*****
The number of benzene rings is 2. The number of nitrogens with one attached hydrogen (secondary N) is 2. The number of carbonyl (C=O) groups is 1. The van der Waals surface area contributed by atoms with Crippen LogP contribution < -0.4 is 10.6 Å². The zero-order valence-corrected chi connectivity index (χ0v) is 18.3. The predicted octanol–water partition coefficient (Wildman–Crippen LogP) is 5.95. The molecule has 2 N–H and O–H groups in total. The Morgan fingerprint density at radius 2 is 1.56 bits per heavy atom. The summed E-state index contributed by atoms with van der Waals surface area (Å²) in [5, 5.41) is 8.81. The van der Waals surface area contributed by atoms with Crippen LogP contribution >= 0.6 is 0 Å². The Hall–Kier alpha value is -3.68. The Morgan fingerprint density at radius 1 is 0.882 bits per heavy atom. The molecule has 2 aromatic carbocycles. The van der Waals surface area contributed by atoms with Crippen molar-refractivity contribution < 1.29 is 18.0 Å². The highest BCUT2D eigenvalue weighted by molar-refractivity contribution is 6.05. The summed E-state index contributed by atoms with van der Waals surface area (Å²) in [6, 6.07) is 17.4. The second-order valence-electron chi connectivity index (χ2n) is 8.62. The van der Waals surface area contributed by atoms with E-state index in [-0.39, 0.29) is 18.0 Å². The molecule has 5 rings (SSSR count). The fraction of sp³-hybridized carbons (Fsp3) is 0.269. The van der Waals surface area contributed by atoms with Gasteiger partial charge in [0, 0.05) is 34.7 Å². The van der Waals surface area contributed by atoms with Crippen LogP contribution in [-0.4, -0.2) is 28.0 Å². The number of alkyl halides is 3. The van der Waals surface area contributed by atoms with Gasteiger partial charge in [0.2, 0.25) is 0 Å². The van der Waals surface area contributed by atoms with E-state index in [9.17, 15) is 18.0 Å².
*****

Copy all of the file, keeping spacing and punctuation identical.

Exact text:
The number of benzene rings is 2. The number of nitrogens with one attached hydrogen (secondary N) is 2. The number of carbonyl (C=O) groups is 1. The van der Waals surface area contributed by atoms with Crippen LogP contribution < -0.4 is 10.6 Å². The zero-order valence-corrected chi connectivity index (χ0v) is 18.3. The predicted octanol–water partition coefficient (Wildman–Crippen LogP) is 5.95. The molecule has 2 N–H and O–H groups in total. The Morgan fingerprint density at radius 2 is 1.56 bits per heavy atom. The summed E-state index contributed by atoms with van der Waals surface area (Å²) in [5, 5.41) is 8.81. The van der Waals surface area contributed by atoms with Crippen LogP contribution >= 0.6 is 0 Å². The Hall–Kier alpha value is -3.68. The Morgan fingerprint density at radius 1 is 0.882 bits per heavy atom. The molecule has 2 aromatic carbocycles. The van der Waals surface area contributed by atoms with Crippen molar-refractivity contribution < 1.29 is 18.0 Å². The highest BCUT2D eigenvalue weighted by molar-refractivity contribution is 6.05. The summed E-state index contributed by atoms with van der Waals surface area (Å²) in [6, 6.07) is 17.4. The second-order valence-electron chi connectivity index (χ2n) is 8.62. The van der Waals surface area contributed by atoms with E-state index in [-0.39, 0.29) is 18.0 Å². The molecule has 5 rings (SSSR count). The fraction of sp³-hybridized carbons (Fsp3) is 0.269. The van der Waals surface area contributed by atoms with Gasteiger partial charge in [0, 0.05) is 34.7 Å². The van der Waals surface area contributed by atoms with Crippen LogP contribution in [-0.4, -0.2) is 28.0 Å². The number of alkyl halides is 3. The van der Waals surface area contributed by atoms with Gasteiger partial charge in [0.2, 0.25) is 0 Å². The van der Waals surface area contributed by atoms with E-state index in [9.17, 15) is 18.0 Å².